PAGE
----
I’ve worked professionally, on and off, as a lighting technician in film and television since 2007. I’ve been a union member since 2009. The key to the above statement is “on and off”. Another phrase we affectionately attribute to this phenomenon is “feast or famine”.
Working in the film industry is a roller coaster ride. One month, it will be so busy we’ll be pulling people off the street to work as technicians. The next month, it will be so slow that technicians who have been at it for twenty years can’t even get work. The month after that, it’s crazy busy again.
There is no perfect solution to this. You can’t always predict when it will be busy or dead. Shows come and go without warning. The longest dry spell I lived through happened in Vancouver, I think happened between 2011 and 2013. Two years were the number of productions was at a severe low. I had to beg for film/tv work and I made a big chunk of my income by working as a stage hand on rock concerts and live events. I have fond memories from my “rock and roll” days, but it’s not a line of work you want to do long term.
Things became so bleak, that film employees in Vancouver and the Lower Mainland of British Columbia in general, created a campaign called “Save BC Film” in order to convince Hollywood Studios and American Networks to bring shows back up to Vancouver. I won’t go into the politics of what went down, or how tax credits played into it, but Hollywood came back and in force.
Because of the uncertainty, there can be a lot of anxiety in crew people. We have very little sense of security. It’s really tough for people with families and mortgages. The cost of living in both Vancouver and Toronto are beyond ridiculous. I lived in Vancouver for eight years and I have lived in Toronto for five years. Not the easiest of cities to live in. For an english speaking Canadian film technician, those are my two choices. I live below my means, so that helps.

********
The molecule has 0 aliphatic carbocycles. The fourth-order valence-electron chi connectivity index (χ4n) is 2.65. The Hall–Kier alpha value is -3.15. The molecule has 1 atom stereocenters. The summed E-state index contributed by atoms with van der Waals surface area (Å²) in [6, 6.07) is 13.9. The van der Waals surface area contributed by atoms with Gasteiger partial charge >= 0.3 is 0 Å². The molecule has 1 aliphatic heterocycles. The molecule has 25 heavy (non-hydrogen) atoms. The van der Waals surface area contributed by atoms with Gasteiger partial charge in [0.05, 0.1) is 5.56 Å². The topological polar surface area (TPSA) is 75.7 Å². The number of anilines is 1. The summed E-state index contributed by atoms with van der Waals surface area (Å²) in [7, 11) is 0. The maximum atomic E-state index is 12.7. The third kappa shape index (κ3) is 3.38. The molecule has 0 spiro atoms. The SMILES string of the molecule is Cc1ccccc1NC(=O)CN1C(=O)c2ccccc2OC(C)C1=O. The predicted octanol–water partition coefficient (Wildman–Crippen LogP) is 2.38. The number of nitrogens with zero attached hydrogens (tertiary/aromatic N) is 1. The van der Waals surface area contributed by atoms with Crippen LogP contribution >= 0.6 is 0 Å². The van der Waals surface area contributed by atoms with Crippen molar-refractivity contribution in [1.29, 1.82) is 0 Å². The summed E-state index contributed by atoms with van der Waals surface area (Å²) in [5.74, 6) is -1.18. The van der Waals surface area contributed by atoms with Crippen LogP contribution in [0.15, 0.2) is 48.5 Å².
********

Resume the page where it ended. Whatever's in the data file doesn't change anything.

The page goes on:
The anxiety gets to a lot of people. Some technicians latch onto a specific Gaffer (chief lighting technician) and crew, who get a lot of work. I’ve seen crews work three shows in a row, or more, without a real break in between, while working 60-80 hour weeks. It keeps the money coming in, but leaves no room for hobbies or time spent with family. It’s the nature of the beast.
Personally, I don’t take “show calls”. I can’t commit to a single show. What I do, is accept “day calls” or “dailies”. I work as an extra tech when extra techs are needed, which is most of the time. This is a regular thing. It gives me more freedom. I can work when I want. The problem is, when we are hit with a lull, I don’t have any job security.
I choose to work as a day call because life doesn’t follow the ups and downs of the film industry. Also, and this is ironic, being an independent filmmaker and a film technician at the same time, don’t really compliment each other. If I have a short film to shoot, and all the paid work pops up at the same time, I have to turn down the work and shoot my short. After months of planning, you can’t just cancel your own shoot, even if you are in desperate need of cash. The show must go on.
My life is a game of Russian Roulette, and I’ve developed strategies to deal with the anxiety and uncertainty. It doesn’t make it easy. Most filmmakers who start working in film/tv as technicians, assistant directors, carpenters, or any other trade/position eventually give up their creative endeavours. It’s just torturous to balance the two. A filmmaker is almost better off working a normal nine-five job while continuing to shoot their own films on the weekend. Then again, there are no perfect solutions and most people don’t get “discovered”.
Working on feature films, pilots, MOWs, and television series can be exciting, and you get to see a lot of crazy shit, but it is a roller coaster ride. Sit down, strap yourself in, and prepare to vomit up your insides.
You can learn more about the author at About Me.